He chuckled. “Come on in and I’ll make you all a good deal.”

“How’s business these days?”

“Great!” He laughed again. “It’s the New Year.”

I understood. Along with diet plans and exercise equipment, the health club business grows healthier by the well-intentioned desire to turn over a new leaf at the new year. But how long until the new exercise machines become high-tech clothes hangers shoved away in the corner of the guest room? And how long does the commitment hold out to keep going back to the health club?

“They’ve already started fadin’ out,” Tom told me last night. “It started happening in mid-February.” He said, “All they can take is six weeks” before the flood of new members begin to disappear from sight.

Tom and I have a couple things in common. We’re both Beatles fans, and we’re both pastors. In fact, Tom leads church services each Sunday at the health club where he works. What a perfect place to get spiritually fit.

ImageOf course, the parallels between spiritual and physical fitness are obvious. And in view of all the unused treadmills, weight machines, and exercise bikes, standing like abstract steel statues all around us, we couldn’t help but make spiritual applications.

How many health club members bemoan the reading on their bathroom scale? How many are frustrated with the feeling in their lungs after walking up half a flight of stairs? How many are tired of being tired after the smallest of chores? There are abundant resources to remedy all that at the club, but only if they take advantage of it.

And the same is true with spiritual health. Like every other pastor, I’ve heard the same complaints from people about their spiritual lives. They feel disconnected with the church, disconnected with Christ, and they don’t know much about the Bible, and they don’t know how to pray.

The thing is, there are already abundant resources to remedy those problems and more – if they make use of them.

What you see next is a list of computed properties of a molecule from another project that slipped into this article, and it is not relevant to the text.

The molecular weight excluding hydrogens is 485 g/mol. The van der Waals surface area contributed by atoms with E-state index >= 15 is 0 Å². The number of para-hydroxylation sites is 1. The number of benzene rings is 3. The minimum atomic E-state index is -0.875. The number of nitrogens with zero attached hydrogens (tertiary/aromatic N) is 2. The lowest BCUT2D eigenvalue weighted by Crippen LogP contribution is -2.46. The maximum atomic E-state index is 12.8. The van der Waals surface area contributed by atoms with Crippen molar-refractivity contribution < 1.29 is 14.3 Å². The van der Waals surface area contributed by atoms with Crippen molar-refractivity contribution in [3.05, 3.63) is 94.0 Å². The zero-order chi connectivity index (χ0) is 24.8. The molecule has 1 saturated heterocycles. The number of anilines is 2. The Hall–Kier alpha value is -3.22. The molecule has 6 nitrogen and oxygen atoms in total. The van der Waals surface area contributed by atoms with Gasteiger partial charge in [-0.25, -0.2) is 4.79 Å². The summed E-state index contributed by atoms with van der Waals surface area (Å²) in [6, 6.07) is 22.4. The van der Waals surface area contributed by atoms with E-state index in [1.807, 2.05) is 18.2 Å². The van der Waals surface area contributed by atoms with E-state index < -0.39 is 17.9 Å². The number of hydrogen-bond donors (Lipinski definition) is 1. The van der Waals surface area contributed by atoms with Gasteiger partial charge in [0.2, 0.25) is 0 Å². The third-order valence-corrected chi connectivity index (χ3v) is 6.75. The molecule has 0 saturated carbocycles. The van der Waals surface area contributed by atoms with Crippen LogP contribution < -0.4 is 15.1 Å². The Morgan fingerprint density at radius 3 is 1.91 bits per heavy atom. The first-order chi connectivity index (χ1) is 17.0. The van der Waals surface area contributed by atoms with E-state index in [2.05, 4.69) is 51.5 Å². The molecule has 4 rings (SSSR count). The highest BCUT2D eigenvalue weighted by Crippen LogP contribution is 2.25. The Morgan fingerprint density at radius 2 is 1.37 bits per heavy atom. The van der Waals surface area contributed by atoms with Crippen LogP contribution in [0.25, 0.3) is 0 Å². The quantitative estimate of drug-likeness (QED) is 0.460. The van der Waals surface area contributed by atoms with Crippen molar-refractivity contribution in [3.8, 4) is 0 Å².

What groups and programs can you be involved in at church? Are you committed to any church at all? Does your Bible sit neglected in the corner, or do you regularly open it and feed your spirit? Do you take time to pray, whether it’s on your knees, at the kitchen table, or sitting on the back porch?

Need a walking partner? Take a walk with God. Tell him your struggles, and thank him for your blessings, getting both spiritually and physically fit at the same time.

Spiritual fitness, like physical fitness, is not just for New Year resolutions. It’s a necessity of life all year round. And they both can go hand in hand.

Pick a Bible verse. Write it down and take it with you on a walk, meditating on the words. Then on your way back home, talk to God about life. Do sit-ups or light weights as you listen to Christian teachings on the radio or your favorite Christian music.

For our part, it’s much easier now for my wife and me to get on our favorite exercise equipment at the club. But that’s only because so many have already given up on their fitness plans. Don’t be one of those people.

We really have no excuse for not being healthy in body or spirit. Get up. Pray. Read. Move. Meditate. Worship. Walk. Jog. And if you’ve missed a day, or even several days, just start again.

It’s that simple. And it’s worth it.

So, where are you on your goals? Whether physical, spiritual, or writing goals, don’t give up! Walking and praying should offer many ideas for writing material, or help solve a writing problem with a current project. Try it.

See what inspires you along the way.